Regardless of the growing availability, people remain hesitant to take part in mcommerce channels.
Although mobile commerce is becoming widely available and there are a growing number of sites and apps that are making it possible for consumers to be able to buy what they want from the comfort and convenience of their smartphone screens, adoption has still been slower than it should be because of a number of barriers that are making people hesitate.
A recent survey has shown that many consumers balk at the thought of shopping on their mobile devices.
The survey, by Retale, has shown that mobile commerce adoption is slow because they either don’t know that it is available or because there is a specific reason that is stopping them from using it. Among the respondents to the survey, a whopping 71 percent don’t use m-commerce specifically because they don’t want to be tracked throughout the stores that they shop by way of their smartphones.
The collection of data appears to be a major obstacle in the willingness of consumers to use mobile commerce.
Shoppers also expressed discomfort with the idea that their information will be collected for advertising. For example, 56 percent said that they don’t use mcommerce because they don’t want to receive push notifications that advise them of sales and other promotions while they are within a store.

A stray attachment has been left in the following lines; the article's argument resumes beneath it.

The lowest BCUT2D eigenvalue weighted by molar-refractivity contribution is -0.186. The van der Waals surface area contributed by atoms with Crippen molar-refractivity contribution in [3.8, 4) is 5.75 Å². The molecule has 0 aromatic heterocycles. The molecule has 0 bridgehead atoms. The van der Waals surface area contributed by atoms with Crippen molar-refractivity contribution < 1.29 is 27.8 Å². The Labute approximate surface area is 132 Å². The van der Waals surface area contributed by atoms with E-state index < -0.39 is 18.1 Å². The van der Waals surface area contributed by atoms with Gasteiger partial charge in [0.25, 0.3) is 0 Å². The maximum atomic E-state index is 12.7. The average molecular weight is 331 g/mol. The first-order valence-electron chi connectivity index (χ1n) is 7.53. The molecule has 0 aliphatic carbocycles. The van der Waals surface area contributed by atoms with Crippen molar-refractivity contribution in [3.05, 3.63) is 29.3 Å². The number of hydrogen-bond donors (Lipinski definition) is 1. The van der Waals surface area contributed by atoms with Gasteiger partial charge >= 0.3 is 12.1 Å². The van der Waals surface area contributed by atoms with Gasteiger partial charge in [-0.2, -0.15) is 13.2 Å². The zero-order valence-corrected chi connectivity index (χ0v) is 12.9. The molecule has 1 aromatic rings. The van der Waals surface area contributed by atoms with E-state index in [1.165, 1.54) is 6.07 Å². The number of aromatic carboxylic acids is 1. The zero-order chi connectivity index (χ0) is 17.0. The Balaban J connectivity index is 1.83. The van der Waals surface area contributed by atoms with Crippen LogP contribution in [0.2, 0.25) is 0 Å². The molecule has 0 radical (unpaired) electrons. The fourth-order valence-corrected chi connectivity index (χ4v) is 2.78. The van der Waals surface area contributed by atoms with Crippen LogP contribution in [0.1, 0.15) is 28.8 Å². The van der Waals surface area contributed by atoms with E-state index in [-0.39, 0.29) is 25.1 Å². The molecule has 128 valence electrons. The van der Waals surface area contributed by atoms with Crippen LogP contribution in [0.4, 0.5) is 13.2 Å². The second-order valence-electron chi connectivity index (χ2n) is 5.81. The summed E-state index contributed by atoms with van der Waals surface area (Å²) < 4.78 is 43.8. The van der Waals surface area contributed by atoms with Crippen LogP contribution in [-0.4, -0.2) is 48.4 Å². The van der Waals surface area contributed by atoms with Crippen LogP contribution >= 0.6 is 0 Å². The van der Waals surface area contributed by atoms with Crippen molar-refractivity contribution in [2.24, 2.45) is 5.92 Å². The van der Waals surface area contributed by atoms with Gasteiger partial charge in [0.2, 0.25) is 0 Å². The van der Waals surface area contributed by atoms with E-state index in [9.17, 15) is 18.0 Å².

As much as location based marketing looks as though it is highly promising, it’s clear that it will have to be practiced with great care, as some of its techniques are putting consumers off smartphone shopping altogether. Retale, itself, is a location based app and website.
The mobile commerce survey involved the participation of 3,000 users of Android and iOS devices about their smartphone shopping experiences, preferences, usage, and awareness. It requested some general opinions as well as those on more specific topics such as the use of wallets, near field communications (NFC), in store push notifications, geolocation based technology such as geofencing and iBeacon, visit tracking, and others. What it determined was that when used the wrong way, this technology caused consumers to put up a wall against the entire channel.